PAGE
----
[KS] Re: Asians in East Germany

Charles Rd K Armstrong cra10 at columbia.edu
Mon Jun 21 11:39:50 EDT 1999

I'm no expert in this, but I wanted to point out that the Korean diaspora
in the former USSR is very different from the Koreans living in East
Germany. The latter came to the DDR, as Dr. Frank points out, during and
after the Korean War, mostly as students and technical trainees. Although
many North Koreans went to the USSR to study as well between 1948 and
1991, most  of the Koreans in the former USSR are
descendants of migrants from Korea who came before 1937, when Stalin
had the bulk of the Korean community in the Russian Far East moved 
to Soviet Central Asia. There are a number of pieces in English on this,
including Suh Dae-sook's edited volume on the Koreans in the Soviet Union
published by U of Hawaii, and a several recent Ph.D. dissertations also
discuss the Korean community in the USSR.

I'd like to ask Dr. Frank if he knows of any information on North Korean
students, workers, and orphans who were in other East European countries
in the 1950s. Hungary and Romania, I believe, took in North Korean
children as well - whether they were all orphans or children of the elite
sent for safekeeping I don't know. The subject of East European (not just
Soviet and Chinese) assistance in the Korean War and postwar North Korean
reconstruction seems to be a rather neglected subject, with the exception
of Dr. Frank's own work on the DDR.

						Charles Armstrong

 On Mon, 21 Jun 1999, Carl Webb wrote:

> Thanks for responding.  I've seen a web page with information about the korean diaspora in the former Soviet Union.  
> So I'm assuming there must have been korean migrants in East Germany also.
> > Date: Thu, 17 Jun 1999 10:30:38 -0400 (EDT)
> > To: korean-studies at mailbase.ac.uk
> > From: etdyke at shiva.hunter.cuny.edu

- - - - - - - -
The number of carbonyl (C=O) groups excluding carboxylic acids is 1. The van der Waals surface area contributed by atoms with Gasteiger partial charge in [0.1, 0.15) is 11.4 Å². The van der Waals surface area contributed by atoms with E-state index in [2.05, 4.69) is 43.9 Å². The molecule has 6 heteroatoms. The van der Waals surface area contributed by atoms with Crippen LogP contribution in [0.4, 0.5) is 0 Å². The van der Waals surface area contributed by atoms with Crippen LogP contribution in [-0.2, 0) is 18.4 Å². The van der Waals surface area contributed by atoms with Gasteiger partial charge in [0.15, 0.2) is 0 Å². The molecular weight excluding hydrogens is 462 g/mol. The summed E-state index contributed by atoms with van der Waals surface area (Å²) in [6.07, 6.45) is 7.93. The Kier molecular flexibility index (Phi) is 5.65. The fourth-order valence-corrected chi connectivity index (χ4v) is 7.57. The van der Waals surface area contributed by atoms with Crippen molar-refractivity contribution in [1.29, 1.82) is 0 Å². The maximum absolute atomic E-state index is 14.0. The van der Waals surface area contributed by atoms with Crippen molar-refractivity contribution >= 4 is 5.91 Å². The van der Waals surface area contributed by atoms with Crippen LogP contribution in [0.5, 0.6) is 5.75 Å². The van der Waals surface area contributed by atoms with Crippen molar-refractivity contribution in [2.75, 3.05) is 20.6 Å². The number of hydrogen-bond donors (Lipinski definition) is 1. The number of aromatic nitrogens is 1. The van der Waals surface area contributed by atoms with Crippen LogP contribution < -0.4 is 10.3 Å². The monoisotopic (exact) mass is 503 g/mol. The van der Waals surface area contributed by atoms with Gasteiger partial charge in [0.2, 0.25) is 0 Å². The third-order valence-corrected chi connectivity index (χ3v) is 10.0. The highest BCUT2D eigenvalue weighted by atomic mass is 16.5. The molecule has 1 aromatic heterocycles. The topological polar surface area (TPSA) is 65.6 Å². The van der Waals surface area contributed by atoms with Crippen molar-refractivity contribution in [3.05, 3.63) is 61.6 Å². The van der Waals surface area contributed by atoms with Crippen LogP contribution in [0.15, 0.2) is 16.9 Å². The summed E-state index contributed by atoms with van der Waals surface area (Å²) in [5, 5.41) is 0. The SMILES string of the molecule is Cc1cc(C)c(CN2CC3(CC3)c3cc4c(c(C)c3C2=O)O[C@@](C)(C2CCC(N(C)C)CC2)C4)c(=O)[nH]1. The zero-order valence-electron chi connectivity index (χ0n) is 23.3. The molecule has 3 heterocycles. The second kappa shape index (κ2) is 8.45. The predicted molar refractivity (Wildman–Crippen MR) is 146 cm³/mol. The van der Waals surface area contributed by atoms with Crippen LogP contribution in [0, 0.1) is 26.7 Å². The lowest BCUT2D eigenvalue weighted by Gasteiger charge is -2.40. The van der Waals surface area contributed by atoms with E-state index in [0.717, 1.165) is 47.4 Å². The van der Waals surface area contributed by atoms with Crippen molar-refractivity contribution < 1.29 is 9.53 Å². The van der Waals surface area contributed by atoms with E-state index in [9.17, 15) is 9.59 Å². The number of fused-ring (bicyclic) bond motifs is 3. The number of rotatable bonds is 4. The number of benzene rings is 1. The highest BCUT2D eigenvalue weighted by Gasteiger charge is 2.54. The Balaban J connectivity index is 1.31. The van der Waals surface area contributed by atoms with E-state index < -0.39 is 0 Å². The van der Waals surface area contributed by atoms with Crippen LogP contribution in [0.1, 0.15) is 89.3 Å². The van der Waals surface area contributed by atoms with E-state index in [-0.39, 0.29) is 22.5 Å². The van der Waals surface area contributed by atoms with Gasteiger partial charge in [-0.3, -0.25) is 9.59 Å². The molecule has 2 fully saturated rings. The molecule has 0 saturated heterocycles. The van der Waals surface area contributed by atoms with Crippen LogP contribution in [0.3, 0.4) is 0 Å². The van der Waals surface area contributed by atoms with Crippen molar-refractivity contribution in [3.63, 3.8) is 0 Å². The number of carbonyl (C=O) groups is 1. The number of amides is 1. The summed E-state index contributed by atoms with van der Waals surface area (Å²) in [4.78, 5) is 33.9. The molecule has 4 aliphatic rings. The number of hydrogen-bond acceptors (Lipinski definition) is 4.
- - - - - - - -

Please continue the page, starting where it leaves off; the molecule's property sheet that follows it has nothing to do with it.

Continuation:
> >
> > I don't have specific numbers, but I can say that in general Africans and
> > Asians came to the GDR for one of two purposes--education or work.  on the
> > work front, just as the FRG rebuilt itself after the war in part through
> > the extensive use of foreign (turkish) labor, the GDR employed significant
> > numbers of immigrant labor from East Asia (I think Vietnam in particular).
> > Africans came to the GDR primarily to study--the GDR's engineering and
> > technology programs far surpassed those of the  Africans' home countries.
> > Of course the Asian and African countries that participated in these
> > exchanges were those in the post-war global socialist bloc.  
> > 
> > If I can locate a couple specific references (to the countries of origin
> > of the students and workers, and the numbers of individuals) I will post
> > them.
> > 
> > Liz Ten Dyke
> > Kingston, NY
> > 
> > On Wed, 16 Jun 1999, Carl Webb wrote:
> > 
> > > Date: Wed, 16 Jun 1999 14:59:08 -0700
> > > From: Carl Webb <carlwebb at asiafind.com>
> > > Reply-To: korean-studies at mailbase.ac.uk
> > > To: h0727cej at rz.hu-berlin.de, korean-studies at mailbase.ac.uk
> > > Subject: RE: American Culture in Korea
> > > 
> > > Rudiger Frank,
> > > 
> > > I was a US soldier in Germany when the Berlin Wall came down.  When I had the chance to trave to East Berlin I was shocked to see many asian and african people living there.  What is the history of asians in East Germany?
> > > 
> > > Carl Webb
> > > 
> > > 
> > > 
> > > ______________________________________________________
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> > > 
> > 
> > 
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